And, of course, I would have developed a crush on Boston, wouldn’t I. It’s just too tragic: the man with a wife and three children in Tampa, another child in Boston, and now a girlfriend down the street.
But, I can’t help it. He does pullups in my kitchen doorway with his wifebeater on and all his knife and bullet scars sweat-glistening, and I get all kerfluffled.
What was I saying?
Oh, yeah. The bottom.
No, not his.
The bottom of my self-delusions. Dropped. The hell on. Out.
And you know exactly what I’m talking about, Dear Reader. That Wile E. Coyote moment when he looks down, and discovers that there’s nothing but dead air under his feet where he’s been running…dead air, and a loooong drop.
That moment when your belly plunges, and your world kaleidoscopes, and you realize that you’ve been feeding yourself bullshit and fever dreams.
The moment where Real Life shows up, and grabs you by the scruff, and hauls you faceward to eyeball you with disapproving intent. As in: “You have made me chase you MUCH too long. And the consequent reckoning now that I’ve caught you is going to blister your ass.”
There’s the Disapproving Reckoning where the principal (say) catches you graffiti’ing, and you’re just In The Shit, and you know it, and you know you’ll get a wrist slap and get through.
Then there’s the Reckoning where you’re in jail in a foreign country (say) with nobody you know for thousands of miles around and you’re torn between pooping yourself in panic or dying from heartbreak and loneliness and shame when out of nowhere your very own father shows up and you know you can’t even begin to fathom what it took him to get there to save your sorry trembling ass but it makes you just want to drop to your knees in gratitude because even though in seeing him you know you are officially In The Shit with him deeper than you have EVER been, and I mean EVER been…
…at the selfsame time that’s your familiar father standing there with that familiar scowl on his familiar face and you suddenly feel a weight fly up off of your heart and your shoulders rise because, whatever disapproval he bestows upon you, it will be familiar disapproval. Of a whole different category and class than this foreign, confusing, scary-to-tears bullshit you have been mired in — alone, you thought — until seeing him warped you magically right out of hell and back to the relatively nostalgic.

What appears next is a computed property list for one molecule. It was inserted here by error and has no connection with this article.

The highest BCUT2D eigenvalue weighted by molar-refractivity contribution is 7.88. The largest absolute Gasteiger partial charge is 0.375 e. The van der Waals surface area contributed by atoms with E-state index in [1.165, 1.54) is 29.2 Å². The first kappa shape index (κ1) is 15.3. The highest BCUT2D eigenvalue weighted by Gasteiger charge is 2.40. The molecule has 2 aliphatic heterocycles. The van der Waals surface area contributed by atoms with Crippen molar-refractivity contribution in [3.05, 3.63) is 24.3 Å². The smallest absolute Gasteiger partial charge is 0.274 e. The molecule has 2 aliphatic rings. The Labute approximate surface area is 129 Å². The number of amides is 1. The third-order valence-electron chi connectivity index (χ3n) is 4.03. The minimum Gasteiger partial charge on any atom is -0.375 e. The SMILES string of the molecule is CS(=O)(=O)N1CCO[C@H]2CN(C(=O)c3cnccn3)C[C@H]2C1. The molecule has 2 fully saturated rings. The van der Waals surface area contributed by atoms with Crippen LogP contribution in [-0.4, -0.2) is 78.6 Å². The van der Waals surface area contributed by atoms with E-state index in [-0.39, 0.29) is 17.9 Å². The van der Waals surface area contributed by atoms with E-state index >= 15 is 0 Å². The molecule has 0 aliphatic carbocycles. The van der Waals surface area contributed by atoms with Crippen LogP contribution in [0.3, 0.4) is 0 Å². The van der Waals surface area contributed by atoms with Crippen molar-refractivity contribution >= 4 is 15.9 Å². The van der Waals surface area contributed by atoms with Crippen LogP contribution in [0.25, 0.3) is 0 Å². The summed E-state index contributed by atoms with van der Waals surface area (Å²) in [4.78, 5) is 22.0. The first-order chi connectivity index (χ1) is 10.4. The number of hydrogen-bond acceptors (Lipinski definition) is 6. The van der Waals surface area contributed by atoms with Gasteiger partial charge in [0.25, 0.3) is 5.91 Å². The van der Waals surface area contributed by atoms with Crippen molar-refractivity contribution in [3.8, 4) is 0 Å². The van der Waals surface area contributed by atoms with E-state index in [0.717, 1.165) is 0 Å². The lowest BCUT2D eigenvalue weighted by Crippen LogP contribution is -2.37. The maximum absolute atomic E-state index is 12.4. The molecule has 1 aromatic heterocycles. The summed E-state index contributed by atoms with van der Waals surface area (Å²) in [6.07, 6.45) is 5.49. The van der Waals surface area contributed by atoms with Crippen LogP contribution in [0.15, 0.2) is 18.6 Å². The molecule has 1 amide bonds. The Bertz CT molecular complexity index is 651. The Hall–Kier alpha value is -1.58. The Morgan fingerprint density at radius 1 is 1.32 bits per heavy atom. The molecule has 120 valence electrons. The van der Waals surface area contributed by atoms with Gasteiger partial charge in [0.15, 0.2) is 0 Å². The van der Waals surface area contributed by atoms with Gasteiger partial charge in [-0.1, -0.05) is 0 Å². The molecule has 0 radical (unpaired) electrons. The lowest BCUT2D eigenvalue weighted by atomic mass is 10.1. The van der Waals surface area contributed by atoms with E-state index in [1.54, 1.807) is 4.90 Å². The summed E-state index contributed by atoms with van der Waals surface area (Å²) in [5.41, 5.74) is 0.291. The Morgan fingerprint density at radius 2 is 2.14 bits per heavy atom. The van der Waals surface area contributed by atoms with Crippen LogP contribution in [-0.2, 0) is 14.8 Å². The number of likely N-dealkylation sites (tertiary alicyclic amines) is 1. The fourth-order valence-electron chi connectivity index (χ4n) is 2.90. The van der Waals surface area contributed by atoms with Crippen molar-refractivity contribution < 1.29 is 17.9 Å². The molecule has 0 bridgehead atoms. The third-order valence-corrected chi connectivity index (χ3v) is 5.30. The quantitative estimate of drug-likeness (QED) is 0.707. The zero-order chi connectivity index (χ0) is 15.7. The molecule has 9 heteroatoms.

I’m trying to say my Real Life came stomping up my street and grabbed my sorry ass as I was midway between Miss Creole’s house and my own.
And I’ve never been so relieved to see that pissed-off disciplinarian in my whole thirty-three years.
Because, OMG, I have a real life. One that cares about me enough to come and get me.
I have plans. And goals. Beyond this ghetto-ass little neighborhood, and the street-hustle-level dreams these boozy bastards have never aspired beyond.
Somewhere between the taking this neighbor(-slash-crush) to jail, and agreeing to house this one what just returned from jail, and confusingly developing crushes on local ladies, and finding myself accidentally in a church of all things, and rescuing a kitten that makes my cat suddenly start pissing and pooping all over my bed, and getting tonsilitis, and borrowing a grand from the neighbor because my business wasn’t off the ground by rent-paying time, and, and, and…
Somewhere in my adjustment to the neighborhood, “adjusting” became “running from again” and “neighborhood” became “life.”
So it was a relief to get picked up by the scruff today. Because, god damn, my feet are tired.
And, as always when I’ve tried every damned thing else, the answer to What To Do Next, when I finally slow down and let it catch up, is preschool-level simple.
But that’s not the point.
The point is: Is it crazy?
And, the answer is: Of course.
But, this past week, I think I finally found the missing piece.
A (young) lady who is as crazy as I am. And: in the same way I am.
That is: a 21-year-old student currently making lightning in a lab here in Atlanta, who wants to be a smokejumper when she grows up, and who (along with her brother) has just agreed to do the Tough Mudder: Tampa run with me in December, and to live with me back in Sarasota next year, y’know, once she’s done with Fire School, if I’d like to move back to Florida in 2012.
Suddenly, living off phone sex and traveling the world and writing my autobiography and doing a Marine Corp Obstacle Course seem — relatively! That’s the key! — normal.